Tesla has become the first carmaker to be valued at $1tn after rental group Hertz said it had ordered 100,000 Tesla Model 3 sedans to electrify its fleet.
Tesla’s shares closed 12.6 per cent higher on Monday at $1,024, bringing year-to-date gains above 40 per cent and lifting the company’s market cap past $1tn.
The move came hours after Hertz announced the Tesla deal in a push to electrify its fleet of rental cars. The 100,000 vehicle order is sizeable for the carmaker, which delivered a total of 241,300 vehicles in the third quarter, a record for the company.
In a tweet on Monday afternoon, chief executive Elon Musk said it was “strange” the Hertz announcement had “moved valuation, as Tesla is very much a production ramp problem, not a demand problem”. Musk’s stake in the company is now valued at $172bn, worth more than any other carmaker except Toyota.
The blue-chip S&P 500 index rose 0.5 per cent, closing at a record high for the second time in the past three sessions against the backdrop of Tesla’s milestone valuation and the US oil price hitting its highest since 2014.
Thanks for reading FirstFT Asia. Here’s the rest of today’s news — Emily
Five more stories in the news
1. Facebook Papers: Facebook let politicians bend rules Facebook’s senior executives interfered to allow US politicians and celebrities to post whatever they wanted on its social network despite pleas from employees to stop, leaked internal documents suggest. Here are four takeaways from the leaked memos, dubbed the Facebook Papers.
Earnings: Facebook warned that its revenues in the current quarter will be knocked further by the Apple’s privacy changes, as its third-quarter revenues fell short of expectations.
2. Amnesty International to leave Hong Kong amid safety fears The human rights group, will close its Hong Kong offices after almost 40 years in the city amid concerns for its staff as Beijing cracks down on civil freedoms.
3. Sudanese military topples government Sudan’s army has dissolved the government and declared a state of emergency in what amounts to a military coup after months of tension between the civilian and military wings of the transitional ruling body.
4. UN warns climate goals are off track Global climate pledges are drastically off track and could lead to an increase in greenhouse gas emissions of nearly a fifth by 2030 if countries do not raise their ambitions, a UN analysis of national goals has warned.
5. Jeff Bezos’ Blue Origin plans ‘business park’ in space The space exploration company has announced plans to launch a commercial space station into low-earth orbit in the latter half of this decade. Blue Origin, and its main partner on the project, Sierra Space, said it would house up to 10 people in an area of about 30,000 cubic feet.
Hong Kong has been told that its status as an international financial centre is at risk because of “highly restrictive” coronavirus policies that stifle foreign travel.
International travellers that have received any vaccine authorised by the World Health Organization will be allowed to enter the US from November 8.
Coronavirus infections are rising once again across Europe as governments rush to roll out booster shots and increase anti-Covid measures.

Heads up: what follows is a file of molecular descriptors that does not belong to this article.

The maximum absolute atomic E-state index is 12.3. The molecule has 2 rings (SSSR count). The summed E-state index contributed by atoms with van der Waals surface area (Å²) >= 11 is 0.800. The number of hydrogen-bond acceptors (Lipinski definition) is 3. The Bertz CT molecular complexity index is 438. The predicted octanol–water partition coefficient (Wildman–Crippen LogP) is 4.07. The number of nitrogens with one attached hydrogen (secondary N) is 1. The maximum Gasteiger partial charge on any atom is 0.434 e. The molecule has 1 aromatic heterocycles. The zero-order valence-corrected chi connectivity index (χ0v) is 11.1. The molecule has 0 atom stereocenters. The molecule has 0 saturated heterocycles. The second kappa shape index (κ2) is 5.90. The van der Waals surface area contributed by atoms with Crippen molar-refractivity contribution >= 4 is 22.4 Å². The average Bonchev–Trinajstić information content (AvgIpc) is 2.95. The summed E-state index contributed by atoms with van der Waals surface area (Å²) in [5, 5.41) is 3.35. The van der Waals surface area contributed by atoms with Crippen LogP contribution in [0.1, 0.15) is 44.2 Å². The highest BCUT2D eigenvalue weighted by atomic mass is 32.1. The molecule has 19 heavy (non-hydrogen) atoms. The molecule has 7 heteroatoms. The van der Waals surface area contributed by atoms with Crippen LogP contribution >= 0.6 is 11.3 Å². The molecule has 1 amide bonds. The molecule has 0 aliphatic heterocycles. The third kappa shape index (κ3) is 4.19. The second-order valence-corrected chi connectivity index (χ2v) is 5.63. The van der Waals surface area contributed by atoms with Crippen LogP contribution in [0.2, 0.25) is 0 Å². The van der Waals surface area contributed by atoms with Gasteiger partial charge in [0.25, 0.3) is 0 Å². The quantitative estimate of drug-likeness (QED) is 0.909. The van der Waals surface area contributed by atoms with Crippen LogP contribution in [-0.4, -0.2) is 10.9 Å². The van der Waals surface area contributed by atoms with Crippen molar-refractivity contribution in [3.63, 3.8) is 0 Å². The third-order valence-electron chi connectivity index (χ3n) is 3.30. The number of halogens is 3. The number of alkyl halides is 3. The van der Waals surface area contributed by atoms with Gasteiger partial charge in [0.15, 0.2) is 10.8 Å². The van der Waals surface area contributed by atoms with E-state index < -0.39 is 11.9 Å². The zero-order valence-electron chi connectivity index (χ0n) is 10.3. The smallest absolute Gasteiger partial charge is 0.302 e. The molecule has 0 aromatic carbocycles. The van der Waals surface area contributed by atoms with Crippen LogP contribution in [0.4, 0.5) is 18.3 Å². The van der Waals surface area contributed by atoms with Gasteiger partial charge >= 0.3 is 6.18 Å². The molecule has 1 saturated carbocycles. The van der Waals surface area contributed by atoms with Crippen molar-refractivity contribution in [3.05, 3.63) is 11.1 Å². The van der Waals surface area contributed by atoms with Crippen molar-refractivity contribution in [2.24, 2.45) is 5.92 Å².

The BioNTech/Pfizer and Oxford/AstraZeneca coronavirus vaccines are associated with seven rare neurological complications, according to the most comprehensive study of the side effects from the two jabs.
Ruchir Sharma, Morgan Stanley Investment Management’s chief global strategist, says aggressive monetary and fiscal intervention have added nothing discernible to the economic recovery in emerging markets.
The day ahead
Wedding of Japan’s Princess Mako The niece of Japan’s emperor will marry her non-royal fiancé, Kei Komuro, today. In keeping with Japanese rules Mako’s marriage will strip her of imperial family status and leave her to live as a commoner.
Big Tech earnings On another big day for Big Tech, Alphabet, Microsoft and Twitter will report earnings. Other companies outside of tech sharing results today include Hyundai, Visa, 3M, General Electric, pharmaceuticals Eli Lilly and Novartis, and airlines JetBlue and Royal KPN. List our full list here.
What else we’re reading
The dangerous private capital party The frenzied boom in private markets is one of the biggest trends in the global money management industry. It will leave many investors bitterly disappointed and could ultimately cause wider, long-term economic problems, writes Robin Wigglesworth.
Life in China’s high-tech penal colony Darren Byler’s field study of Xinjiang evokes the shadow of concentration camps — with the added cruelty of a 21st-century surveillance system. In his book In the Camps, the anthropologist argues that the camp system is, at minimum, of a scale and degree of cruelty beyond all obvious contemporary parallels.
Israel breaks out of its global isolation A technology boom and geopolitical change are helping the Jewish state to expand its horizons, writes Gideon Rachman. The mood of buoyant optimism among the country’s political and business leaders is striking.
Mozambique reels from ‘tuna bond’ scandal The admission of fraud in Mozambique’s $2bn “tuna bond” scandal put Credit Suisse in the spotlight last week, but the corruption in one of the world’s poorest countries has been on lurid display in the African nation’s biggest ever graft trial.
Picasso auction reveals Vegas shift from gambling to ‘experience’ The sale of the 1938 portrait of Picasso’s muse Marie-Thérèse Walter — Femme au Béret Rouge-Orange — for $40.5m was the centrepiece of an unusual auction in Las Vegas over the weekend. On sale were 11 works by the Spanish painter previously owned by Bellagio owner MGM Resorts.
FT writers nominate their most awe-inspiring bookshops, from Mumbai to Buenos Aires.
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